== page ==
Should Skinny Celeb Photos Have A Warning Label?


Today in a Daily Mail editorial, a mother whose daughter died of anorexia argues that photos of “twiglet” celebrities like Nicole Richie should run with a health warning in magazines. But how will editors determine which actresses are too thin?

Rosalind Ponomarenko-Jones’ story is heartbreaking; Her 19-year-old daughter Sophie’s heart failed after a two year battle with anorexia. She writes that she’ll never know why Sophie succumbed to an eating disorder:

But I do know that she was an avid reader of the kind of glossy magazines that obsess about body image. She would leaf through a pile of them every month, mulling over photos of dangerously thin women. And she soaked up their ‘advice’ about diet and weight loss. She bought into the fiction that slimness equals success.

Ponomarenko-Jones puts a lot of blame on celebrities for inspiring anorexic behavior, but using “thinspiration” photos is just one of the more noticeable behaviors that may be symptomatic of a larger problem. Obviously, seeing pictures of the super-thin don’t help, but there are many complex psychological issues involved with disordered eating.. It’s not like seeing a photo of a thin celebrity instantly triggers a larger problem.

While Ponomarenko-Jones is a grieving mom who’s trying to prevent other women from dying a tragic death, her idea for combating eating disorders is off target. She writes:

I have a radical proposal for any glossy magazine editor who plans to publish a photo of a “twiglet’ celebrity. Perhaps he or she would consider also running a health warning alongside it — an extended version of those you find on cigarette packets. “Being this thin could lead to death,” it might say. Then it could list the symptoms — shrivelled ovaries, brittle bones, wasted muscles and foul breath — of starving oneself. Not remotely alluring or sexy, are they?

Ponomarenko-Jones looks at a recent feature in the British tabloid Heat called “The Rise Of The Celebrity Twiglets!” and makes a great point about how magazine editors feign concern about super-skinny celebs, but, “while the celebrity magazine headline says ‘This is appalling’, I believe an unwritten sub-text shrieks: ‘Isn’t it amazing that these women are so thin?'”

These features are, in their way, glamorizing being an unhealthily low weight — but they’re just symptomatic of a larger problem. Editors declare a star has an eating disorder based on a photo, just like they report Katie Holmes is pregnant because she’s wearing a billowy top, or decide Mariah Carey is burying her sorrows in food because there’s a little cellulite on her thighs. It’s a culture of body-fixation and judgment.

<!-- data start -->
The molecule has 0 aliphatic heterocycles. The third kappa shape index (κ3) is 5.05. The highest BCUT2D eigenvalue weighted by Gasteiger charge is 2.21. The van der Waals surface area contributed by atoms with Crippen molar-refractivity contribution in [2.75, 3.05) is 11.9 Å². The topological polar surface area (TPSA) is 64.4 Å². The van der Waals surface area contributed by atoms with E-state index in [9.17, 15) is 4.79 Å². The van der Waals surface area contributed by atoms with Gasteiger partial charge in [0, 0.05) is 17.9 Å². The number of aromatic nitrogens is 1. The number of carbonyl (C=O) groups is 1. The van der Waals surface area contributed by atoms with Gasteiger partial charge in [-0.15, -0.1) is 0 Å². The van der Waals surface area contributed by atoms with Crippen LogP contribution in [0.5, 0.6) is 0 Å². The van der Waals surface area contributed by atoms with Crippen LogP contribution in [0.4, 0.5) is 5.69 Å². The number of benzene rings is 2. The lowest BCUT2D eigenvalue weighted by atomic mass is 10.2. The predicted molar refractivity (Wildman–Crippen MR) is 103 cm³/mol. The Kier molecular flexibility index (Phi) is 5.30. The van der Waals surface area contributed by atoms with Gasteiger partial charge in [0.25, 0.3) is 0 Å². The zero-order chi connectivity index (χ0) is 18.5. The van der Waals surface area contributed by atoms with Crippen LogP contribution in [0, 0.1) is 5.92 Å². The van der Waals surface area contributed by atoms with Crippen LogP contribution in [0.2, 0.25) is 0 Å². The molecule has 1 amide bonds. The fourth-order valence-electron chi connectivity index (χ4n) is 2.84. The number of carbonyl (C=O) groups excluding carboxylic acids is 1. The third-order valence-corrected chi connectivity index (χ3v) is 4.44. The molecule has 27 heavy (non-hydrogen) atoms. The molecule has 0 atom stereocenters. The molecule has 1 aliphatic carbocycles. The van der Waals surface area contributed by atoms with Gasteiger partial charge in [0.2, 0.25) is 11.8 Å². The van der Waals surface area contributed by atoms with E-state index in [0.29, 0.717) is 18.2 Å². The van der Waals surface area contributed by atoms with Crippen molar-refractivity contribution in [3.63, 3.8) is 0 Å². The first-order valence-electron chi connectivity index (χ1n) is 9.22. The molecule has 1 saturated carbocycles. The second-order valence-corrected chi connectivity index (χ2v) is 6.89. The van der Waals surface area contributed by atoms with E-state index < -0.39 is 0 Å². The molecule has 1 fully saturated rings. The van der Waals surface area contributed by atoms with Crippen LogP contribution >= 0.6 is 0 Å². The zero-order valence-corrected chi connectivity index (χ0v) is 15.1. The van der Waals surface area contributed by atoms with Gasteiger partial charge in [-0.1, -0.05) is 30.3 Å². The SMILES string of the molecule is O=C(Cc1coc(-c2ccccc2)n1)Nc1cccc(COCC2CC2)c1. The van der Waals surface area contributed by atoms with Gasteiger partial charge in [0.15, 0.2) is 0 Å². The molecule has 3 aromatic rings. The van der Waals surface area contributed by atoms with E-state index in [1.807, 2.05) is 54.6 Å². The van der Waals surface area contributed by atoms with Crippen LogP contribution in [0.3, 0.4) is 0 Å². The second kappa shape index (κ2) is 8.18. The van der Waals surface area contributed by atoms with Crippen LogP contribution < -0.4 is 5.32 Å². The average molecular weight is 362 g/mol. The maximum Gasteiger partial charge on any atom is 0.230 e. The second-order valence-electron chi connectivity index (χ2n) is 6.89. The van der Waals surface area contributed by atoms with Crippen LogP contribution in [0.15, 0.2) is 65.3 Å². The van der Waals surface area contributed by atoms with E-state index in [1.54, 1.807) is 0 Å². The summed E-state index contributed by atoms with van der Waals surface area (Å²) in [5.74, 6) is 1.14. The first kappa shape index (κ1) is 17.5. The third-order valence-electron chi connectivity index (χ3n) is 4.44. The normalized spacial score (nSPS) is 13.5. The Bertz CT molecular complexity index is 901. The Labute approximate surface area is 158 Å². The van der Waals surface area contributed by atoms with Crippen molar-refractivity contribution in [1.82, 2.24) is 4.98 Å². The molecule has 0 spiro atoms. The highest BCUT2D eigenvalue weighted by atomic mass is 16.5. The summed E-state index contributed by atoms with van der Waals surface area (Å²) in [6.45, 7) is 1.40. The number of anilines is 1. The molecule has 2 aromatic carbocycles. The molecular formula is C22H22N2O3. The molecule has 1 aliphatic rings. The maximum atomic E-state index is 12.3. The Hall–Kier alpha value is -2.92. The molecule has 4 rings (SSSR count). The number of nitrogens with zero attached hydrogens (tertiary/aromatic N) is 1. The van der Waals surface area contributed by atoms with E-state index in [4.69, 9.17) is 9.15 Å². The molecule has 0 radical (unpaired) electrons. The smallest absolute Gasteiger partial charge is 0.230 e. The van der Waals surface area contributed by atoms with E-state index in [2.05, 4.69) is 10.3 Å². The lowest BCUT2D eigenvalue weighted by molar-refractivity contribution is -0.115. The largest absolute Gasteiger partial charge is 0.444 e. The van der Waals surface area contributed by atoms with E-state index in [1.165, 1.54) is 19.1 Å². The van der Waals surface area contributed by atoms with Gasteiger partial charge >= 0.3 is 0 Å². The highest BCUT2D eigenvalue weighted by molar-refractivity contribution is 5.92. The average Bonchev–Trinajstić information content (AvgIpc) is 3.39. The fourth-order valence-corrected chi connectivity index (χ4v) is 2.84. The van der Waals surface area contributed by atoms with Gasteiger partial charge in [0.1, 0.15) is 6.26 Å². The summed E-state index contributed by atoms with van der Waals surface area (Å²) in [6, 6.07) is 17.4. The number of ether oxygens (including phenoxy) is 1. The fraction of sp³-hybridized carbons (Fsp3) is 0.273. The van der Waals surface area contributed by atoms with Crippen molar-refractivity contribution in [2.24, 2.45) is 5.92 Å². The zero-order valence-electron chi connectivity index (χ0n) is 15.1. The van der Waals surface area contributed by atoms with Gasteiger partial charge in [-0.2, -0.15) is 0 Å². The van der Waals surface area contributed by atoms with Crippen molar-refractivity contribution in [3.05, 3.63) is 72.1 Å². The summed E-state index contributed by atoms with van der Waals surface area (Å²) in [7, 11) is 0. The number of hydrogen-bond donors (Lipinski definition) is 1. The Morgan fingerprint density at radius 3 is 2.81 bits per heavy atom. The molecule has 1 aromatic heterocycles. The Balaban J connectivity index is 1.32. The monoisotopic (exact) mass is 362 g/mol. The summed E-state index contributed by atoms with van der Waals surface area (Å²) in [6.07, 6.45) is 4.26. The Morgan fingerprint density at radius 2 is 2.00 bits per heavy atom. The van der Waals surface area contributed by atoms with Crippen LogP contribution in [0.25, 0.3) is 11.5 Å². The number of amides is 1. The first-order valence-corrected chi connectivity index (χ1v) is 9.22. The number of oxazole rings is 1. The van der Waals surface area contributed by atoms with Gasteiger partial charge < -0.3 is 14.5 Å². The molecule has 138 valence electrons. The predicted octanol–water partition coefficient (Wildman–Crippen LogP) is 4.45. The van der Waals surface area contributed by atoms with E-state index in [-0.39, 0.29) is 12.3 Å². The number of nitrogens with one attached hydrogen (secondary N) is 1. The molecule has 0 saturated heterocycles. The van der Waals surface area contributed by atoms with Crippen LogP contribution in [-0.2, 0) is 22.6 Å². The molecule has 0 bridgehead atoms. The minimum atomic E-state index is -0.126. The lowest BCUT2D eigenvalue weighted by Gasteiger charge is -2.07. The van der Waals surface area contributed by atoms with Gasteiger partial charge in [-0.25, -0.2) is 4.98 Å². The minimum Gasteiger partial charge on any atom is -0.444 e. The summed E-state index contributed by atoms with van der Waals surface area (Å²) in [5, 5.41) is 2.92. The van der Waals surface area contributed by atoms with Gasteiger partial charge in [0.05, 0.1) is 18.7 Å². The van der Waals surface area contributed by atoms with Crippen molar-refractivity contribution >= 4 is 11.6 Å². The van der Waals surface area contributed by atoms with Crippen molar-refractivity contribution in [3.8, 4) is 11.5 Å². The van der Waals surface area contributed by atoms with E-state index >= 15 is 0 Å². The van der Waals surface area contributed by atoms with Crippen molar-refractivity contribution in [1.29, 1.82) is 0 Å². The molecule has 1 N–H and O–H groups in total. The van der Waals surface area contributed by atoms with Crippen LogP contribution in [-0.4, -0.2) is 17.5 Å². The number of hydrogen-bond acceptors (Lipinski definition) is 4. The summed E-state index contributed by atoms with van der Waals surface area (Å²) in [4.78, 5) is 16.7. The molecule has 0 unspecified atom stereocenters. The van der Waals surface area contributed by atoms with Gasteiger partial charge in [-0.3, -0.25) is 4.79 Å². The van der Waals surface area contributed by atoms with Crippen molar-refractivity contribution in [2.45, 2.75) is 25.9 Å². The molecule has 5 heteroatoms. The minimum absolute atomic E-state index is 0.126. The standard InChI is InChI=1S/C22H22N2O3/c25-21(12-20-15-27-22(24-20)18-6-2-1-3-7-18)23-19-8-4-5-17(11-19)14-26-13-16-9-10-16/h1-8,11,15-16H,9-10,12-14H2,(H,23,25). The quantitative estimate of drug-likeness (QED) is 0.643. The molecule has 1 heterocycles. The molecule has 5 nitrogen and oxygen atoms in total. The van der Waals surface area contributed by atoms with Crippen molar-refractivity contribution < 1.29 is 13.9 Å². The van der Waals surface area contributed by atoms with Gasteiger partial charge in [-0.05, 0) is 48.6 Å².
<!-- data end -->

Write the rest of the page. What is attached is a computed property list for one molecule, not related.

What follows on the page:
Previously, doctors and academics in the U.K. lobbied for advertisements with Photoshopped models to carry a warning label, and the French Parliament voted in favor of a bill that would make it illegal for people in the advertising, magazine, or fashion industries to “incite others to deprive themselves of food” to an “excessive” degree. Both of these proposals target professionals in a regulated industry. They aren’t necessarily great solutions, but it is possible to determine if an image has been altered, and to calculate a model’s BMI before she walks down the runway. But how would this work with paparazzi photos of celebrities?

Nicole Richie is named in the editorial as a celebrity whose image may need a warning label because Ponomarenko-Jones says she’s thin:

“[But Richie has] retinue of personal trainers, dietitians, beauticians and stylists to shape and polish their image. Our children do not. But they want to look as glossy and airbrushed as she does; vitally, they want to be as thin, too. So what do they do? Many of them take the shortest and most perilous route to weight loss: they starve themselves.

Since Richie denies she has an eating disorder, what’s the criteria for labeling a photo of her playing in the park with her kids “unhealthy?” Should editors’ subjective opinions of stars’ bodies have even more clout? And what about overweight stars? Surely someone would argue that if Richie deserves a warning label about the health effects of being underweight, Gabourey Sidible should have a label regarding the dangers of being overweight. But there’s no way to accurately judge a person’s weight from a photo, and only their doctor can determine whether or not they’re healthy. T

While celebrities do project an image that many young women try to live up to, most paparazzi photos are captured when they’re technically not working. Nicole Richie can’t be held responsible for spreading anorexia by living her life as a thin human being. The sad truth is the ideas and images that encourage anorexia are widespread in our culture. Slapping a label on a photo won’t solve the problem, it will just subject our bodies to even more scrutiny.

Why Pictures Of Scarily Skinny Celebrities Should Carry A Health Warning, By A Mother Whose Daughter Died Of Anorexia [Daily Mail]

Earlier: More Experts Call For Disclaimers On Photoshopped Ads
France’s Attempt To Ban Inciting Thinness Incites Jeers From Some
France Proposes Health Warning Label on Photoshopped Images

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